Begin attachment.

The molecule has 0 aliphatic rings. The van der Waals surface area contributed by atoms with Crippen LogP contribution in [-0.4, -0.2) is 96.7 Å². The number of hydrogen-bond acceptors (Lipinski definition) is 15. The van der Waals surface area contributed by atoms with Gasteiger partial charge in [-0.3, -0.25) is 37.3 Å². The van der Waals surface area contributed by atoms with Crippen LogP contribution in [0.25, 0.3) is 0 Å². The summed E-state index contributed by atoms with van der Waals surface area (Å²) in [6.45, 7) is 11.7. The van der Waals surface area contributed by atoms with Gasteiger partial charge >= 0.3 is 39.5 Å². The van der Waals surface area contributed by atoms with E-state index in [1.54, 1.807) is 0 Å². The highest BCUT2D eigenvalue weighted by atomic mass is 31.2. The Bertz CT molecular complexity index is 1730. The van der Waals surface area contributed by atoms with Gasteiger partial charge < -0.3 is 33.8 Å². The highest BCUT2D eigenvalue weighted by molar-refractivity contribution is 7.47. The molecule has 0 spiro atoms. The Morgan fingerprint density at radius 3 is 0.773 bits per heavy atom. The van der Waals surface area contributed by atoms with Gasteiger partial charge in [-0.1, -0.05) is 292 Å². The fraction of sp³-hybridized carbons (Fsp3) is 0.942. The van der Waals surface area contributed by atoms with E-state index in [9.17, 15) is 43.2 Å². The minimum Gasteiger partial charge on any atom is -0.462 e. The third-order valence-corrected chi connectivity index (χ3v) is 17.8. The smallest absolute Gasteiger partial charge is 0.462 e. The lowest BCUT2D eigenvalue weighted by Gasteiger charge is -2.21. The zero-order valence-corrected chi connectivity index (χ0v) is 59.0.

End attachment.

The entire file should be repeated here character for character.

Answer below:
The molecule has 0 aliphatic rings. The van der Waals surface area contributed by atoms with Crippen LogP contribution in [-0.4, -0.2) is 96.7 Å². The number of hydrogen-bond acceptors (Lipinski definition) is 15. The van der Waals surface area contributed by atoms with Gasteiger partial charge in [-0.3, -0.25) is 37.3 Å². The van der Waals surface area contributed by atoms with Crippen LogP contribution in [0.25, 0.3) is 0 Å². The summed E-state index contributed by atoms with van der Waals surface area (Å²) in [6.45, 7) is 11.7. The van der Waals surface area contributed by atoms with Gasteiger partial charge >= 0.3 is 39.5 Å². The van der Waals surface area contributed by atoms with E-state index in [1.54, 1.807) is 0 Å². The highest BCUT2D eigenvalue weighted by atomic mass is 31.2. The Bertz CT molecular complexity index is 1730. The van der Waals surface area contributed by atoms with Gasteiger partial charge < -0.3 is 33.8 Å². The highest BCUT2D eigenvalue weighted by molar-refractivity contribution is 7.47. The molecule has 0 spiro atoms. The Morgan fingerprint density at radius 3 is 0.773 bits per heavy atom. The van der Waals surface area contributed by atoms with Gasteiger partial charge in [-0.1, -0.05) is 292 Å². The fraction of sp³-hybridized carbons (Fsp3) is 0.942. The van der Waals surface area contributed by atoms with E-state index in [9.17, 15) is 43.2 Å². The minimum Gasteiger partial charge on any atom is -0.462 e. The third-order valence-corrected chi connectivity index (χ3v) is 17.8. The smallest absolute Gasteiger partial charge is 0.462 e. The lowest BCUT2D eigenvalue weighted by Gasteiger charge is -2.21. The zero-order valence-corrected chi connectivity index (χ0v) is 59.0.